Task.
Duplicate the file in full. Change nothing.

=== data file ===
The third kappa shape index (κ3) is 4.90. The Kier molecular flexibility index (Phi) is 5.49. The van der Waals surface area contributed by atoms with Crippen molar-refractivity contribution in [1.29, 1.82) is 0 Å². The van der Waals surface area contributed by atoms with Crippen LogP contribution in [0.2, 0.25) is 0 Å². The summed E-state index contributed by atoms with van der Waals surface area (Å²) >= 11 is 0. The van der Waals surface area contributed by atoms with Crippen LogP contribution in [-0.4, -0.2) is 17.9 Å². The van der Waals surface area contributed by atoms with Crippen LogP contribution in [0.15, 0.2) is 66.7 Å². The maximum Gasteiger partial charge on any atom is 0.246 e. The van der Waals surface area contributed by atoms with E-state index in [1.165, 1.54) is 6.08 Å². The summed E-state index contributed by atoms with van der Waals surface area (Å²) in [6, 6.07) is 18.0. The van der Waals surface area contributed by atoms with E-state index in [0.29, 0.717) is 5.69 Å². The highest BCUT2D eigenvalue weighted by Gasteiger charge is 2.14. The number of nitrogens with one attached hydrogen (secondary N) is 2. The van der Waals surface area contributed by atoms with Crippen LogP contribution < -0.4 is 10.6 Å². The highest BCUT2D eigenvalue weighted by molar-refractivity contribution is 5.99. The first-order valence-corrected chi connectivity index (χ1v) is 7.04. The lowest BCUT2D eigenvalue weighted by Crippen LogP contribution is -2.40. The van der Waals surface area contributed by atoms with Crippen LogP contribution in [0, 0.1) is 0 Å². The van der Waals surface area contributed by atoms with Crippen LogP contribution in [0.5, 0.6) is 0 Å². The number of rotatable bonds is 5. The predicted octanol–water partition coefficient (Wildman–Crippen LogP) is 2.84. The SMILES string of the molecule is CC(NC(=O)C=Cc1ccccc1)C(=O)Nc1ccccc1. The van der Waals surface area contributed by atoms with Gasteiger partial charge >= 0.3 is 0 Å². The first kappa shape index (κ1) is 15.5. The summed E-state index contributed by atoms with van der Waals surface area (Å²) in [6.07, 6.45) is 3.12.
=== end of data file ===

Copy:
The third kappa shape index (κ3) is 4.90. The Kier molecular flexibility index (Phi) is 5.49. The van der Waals surface area contributed by atoms with Crippen molar-refractivity contribution in [1.29, 1.82) is 0 Å². The van der Waals surface area contributed by atoms with Crippen LogP contribution in [0.2, 0.25) is 0 Å². The summed E-state index contributed by atoms with van der Waals surface area (Å²) >= 11 is 0. The van der Waals surface area contributed by atoms with Crippen LogP contribution in [-0.4, -0.2) is 17.9 Å². The van der Waals surface area contributed by atoms with Crippen LogP contribution in [0.15, 0.2) is 66.7 Å². The maximum Gasteiger partial charge on any atom is 0.246 e. The van der Waals surface area contributed by atoms with E-state index in [1.165, 1.54) is 6.08 Å². The summed E-state index contributed by atoms with van der Waals surface area (Å²) in [6, 6.07) is 18.0. The van der Waals surface area contributed by atoms with E-state index in [0.29, 0.717) is 5.69 Å². The highest BCUT2D eigenvalue weighted by Gasteiger charge is 2.14. The number of nitrogens with one attached hydrogen (secondary N) is 2. The van der Waals surface area contributed by atoms with Crippen LogP contribution < -0.4 is 10.6 Å². The highest BCUT2D eigenvalue weighted by molar-refractivity contribution is 5.99. The first-order valence-corrected chi connectivity index (χ1v) is 7.04. The lowest BCUT2D eigenvalue weighted by Crippen LogP contribution is -2.40. The van der Waals surface area contributed by atoms with Crippen LogP contribution in [0, 0.1) is 0 Å². The van der Waals surface area contributed by atoms with Crippen LogP contribution in [0.5, 0.6) is 0 Å². The number of rotatable bonds is 5. The predicted octanol–water partition coefficient (Wildman–Crippen LogP) is 2.84. The SMILES string of the molecule is CC(NC(=O)C=Cc1ccccc1)C(=O)Nc1ccccc1. The van der Waals surface area contributed by atoms with Gasteiger partial charge >= 0.3 is 0 Å². The first kappa shape index (κ1) is 15.5. The summed E-state index contributed by atoms with van der Waals surface area (Å²) in [6.07, 6.45) is 3.12.